Who Self-Identifies as Disabled? An Examination of Impairment and Contextual Predictors

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Abstract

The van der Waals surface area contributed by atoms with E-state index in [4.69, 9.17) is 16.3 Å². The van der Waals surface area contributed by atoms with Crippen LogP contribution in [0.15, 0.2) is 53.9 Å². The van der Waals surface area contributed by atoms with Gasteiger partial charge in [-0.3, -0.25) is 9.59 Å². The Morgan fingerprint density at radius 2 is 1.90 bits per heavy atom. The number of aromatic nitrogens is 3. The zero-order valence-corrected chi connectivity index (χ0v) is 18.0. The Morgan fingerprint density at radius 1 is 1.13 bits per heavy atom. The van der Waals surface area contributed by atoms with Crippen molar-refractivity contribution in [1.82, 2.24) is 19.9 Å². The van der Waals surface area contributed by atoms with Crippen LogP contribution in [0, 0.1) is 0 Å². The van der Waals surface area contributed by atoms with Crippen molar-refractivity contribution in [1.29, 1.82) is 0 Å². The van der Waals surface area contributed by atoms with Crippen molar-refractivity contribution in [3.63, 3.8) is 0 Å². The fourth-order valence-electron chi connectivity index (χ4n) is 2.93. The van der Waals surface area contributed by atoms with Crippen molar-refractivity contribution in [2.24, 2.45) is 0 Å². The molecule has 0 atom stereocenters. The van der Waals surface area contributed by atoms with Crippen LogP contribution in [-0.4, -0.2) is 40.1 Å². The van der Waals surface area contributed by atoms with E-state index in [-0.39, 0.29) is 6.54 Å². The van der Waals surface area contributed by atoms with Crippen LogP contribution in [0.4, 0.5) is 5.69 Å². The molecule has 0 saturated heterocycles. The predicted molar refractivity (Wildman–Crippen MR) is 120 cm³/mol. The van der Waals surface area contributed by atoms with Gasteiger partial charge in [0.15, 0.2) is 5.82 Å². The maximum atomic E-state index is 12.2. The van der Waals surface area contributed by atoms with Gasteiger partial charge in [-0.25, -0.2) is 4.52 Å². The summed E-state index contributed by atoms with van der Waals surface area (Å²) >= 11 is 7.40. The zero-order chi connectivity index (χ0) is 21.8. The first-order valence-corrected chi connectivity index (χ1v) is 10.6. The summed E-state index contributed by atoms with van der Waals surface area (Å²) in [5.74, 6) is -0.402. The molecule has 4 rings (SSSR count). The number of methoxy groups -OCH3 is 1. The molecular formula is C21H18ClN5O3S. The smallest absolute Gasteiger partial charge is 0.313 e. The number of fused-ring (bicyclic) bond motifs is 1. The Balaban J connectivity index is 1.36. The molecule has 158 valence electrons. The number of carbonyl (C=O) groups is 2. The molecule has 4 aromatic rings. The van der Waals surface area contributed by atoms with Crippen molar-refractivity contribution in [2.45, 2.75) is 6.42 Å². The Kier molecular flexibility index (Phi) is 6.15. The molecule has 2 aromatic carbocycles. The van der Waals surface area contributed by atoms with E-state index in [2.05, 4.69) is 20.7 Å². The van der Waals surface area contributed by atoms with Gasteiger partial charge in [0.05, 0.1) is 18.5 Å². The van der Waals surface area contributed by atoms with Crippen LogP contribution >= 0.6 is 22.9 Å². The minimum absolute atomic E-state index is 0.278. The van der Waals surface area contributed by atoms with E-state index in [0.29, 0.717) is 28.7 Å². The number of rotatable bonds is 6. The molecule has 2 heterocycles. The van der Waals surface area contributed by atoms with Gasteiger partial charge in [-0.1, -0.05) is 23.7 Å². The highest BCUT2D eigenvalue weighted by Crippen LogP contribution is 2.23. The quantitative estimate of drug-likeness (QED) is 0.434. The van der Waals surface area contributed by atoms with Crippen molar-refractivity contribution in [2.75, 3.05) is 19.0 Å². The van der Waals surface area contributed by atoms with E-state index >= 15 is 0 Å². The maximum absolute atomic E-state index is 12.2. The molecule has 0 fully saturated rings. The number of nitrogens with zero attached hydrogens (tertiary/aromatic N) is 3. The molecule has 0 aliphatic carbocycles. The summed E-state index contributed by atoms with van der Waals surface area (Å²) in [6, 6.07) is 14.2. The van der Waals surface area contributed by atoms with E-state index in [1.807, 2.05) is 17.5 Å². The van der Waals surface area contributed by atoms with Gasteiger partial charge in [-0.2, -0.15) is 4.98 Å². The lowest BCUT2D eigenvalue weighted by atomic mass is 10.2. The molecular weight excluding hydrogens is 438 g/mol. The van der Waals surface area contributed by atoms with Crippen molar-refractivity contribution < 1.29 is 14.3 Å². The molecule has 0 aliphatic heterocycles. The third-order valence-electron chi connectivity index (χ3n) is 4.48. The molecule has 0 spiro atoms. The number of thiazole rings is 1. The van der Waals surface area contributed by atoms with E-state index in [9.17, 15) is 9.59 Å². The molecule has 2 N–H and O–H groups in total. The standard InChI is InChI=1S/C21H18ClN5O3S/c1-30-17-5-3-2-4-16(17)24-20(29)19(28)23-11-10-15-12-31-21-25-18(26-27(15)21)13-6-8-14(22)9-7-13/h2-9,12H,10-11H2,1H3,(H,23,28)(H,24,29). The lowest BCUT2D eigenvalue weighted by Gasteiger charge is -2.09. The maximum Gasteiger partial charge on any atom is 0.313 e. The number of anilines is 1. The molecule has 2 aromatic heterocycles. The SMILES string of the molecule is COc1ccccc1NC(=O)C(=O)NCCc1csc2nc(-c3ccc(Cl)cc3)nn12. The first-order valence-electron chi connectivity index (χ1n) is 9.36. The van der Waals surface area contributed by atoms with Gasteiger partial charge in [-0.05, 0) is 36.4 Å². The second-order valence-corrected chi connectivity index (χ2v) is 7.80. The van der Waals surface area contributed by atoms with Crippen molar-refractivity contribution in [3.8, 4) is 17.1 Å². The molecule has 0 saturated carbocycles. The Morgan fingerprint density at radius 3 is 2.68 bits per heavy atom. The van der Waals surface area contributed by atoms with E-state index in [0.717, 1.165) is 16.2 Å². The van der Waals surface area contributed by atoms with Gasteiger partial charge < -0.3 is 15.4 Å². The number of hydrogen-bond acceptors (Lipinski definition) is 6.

Purpose/Objective: According to Social Identity Theory, minority group members, like people with disabilities, manage stigma by either “passing” as majority group members or identifying with their minority group. Approximately 15% of the world’s population has a disability, but only a fraction of those individuals identify themselves as people with disabilities. Disability identification has been associated with positive outcomes including psychosocial well-being, self-advocacy, and political engagement. The International Classification of Functioning (ICF) recognizes that “disability” is constructed through the intersection of impairment and context (i.e., personal and environmental factors). This is the first study to examine ICF impairment factors (duration, noticeability, presence congenital impairment, pain, severity, and total number of impairments), personal factors (age, ethnicity, gender, income, and psychological distress), and environmental factors (social support and stigma) that predict disability self-identification. Research Method/Design: Participants living in the United States completed an online survey measuring the factors listed above. To avoid selection bias, disability was not mentioned in recruitment materials. Those who reported at least 1 impairment (n = 710) were retained for analysis. Results: Supporting the ICF proposition that disability results from a combination of impairment and contextual factors, disability identification was predicted by severity, age, income, and stigma. Stigma partially mediated the relationship between severity and identification. Conclusions/Implications: Stigma and severity were the strongest predictors of disability identification. Future work should examine ways to foster positive disability identity such as cross-impairment connections through support groups, mentoring, and collective action against stigma.

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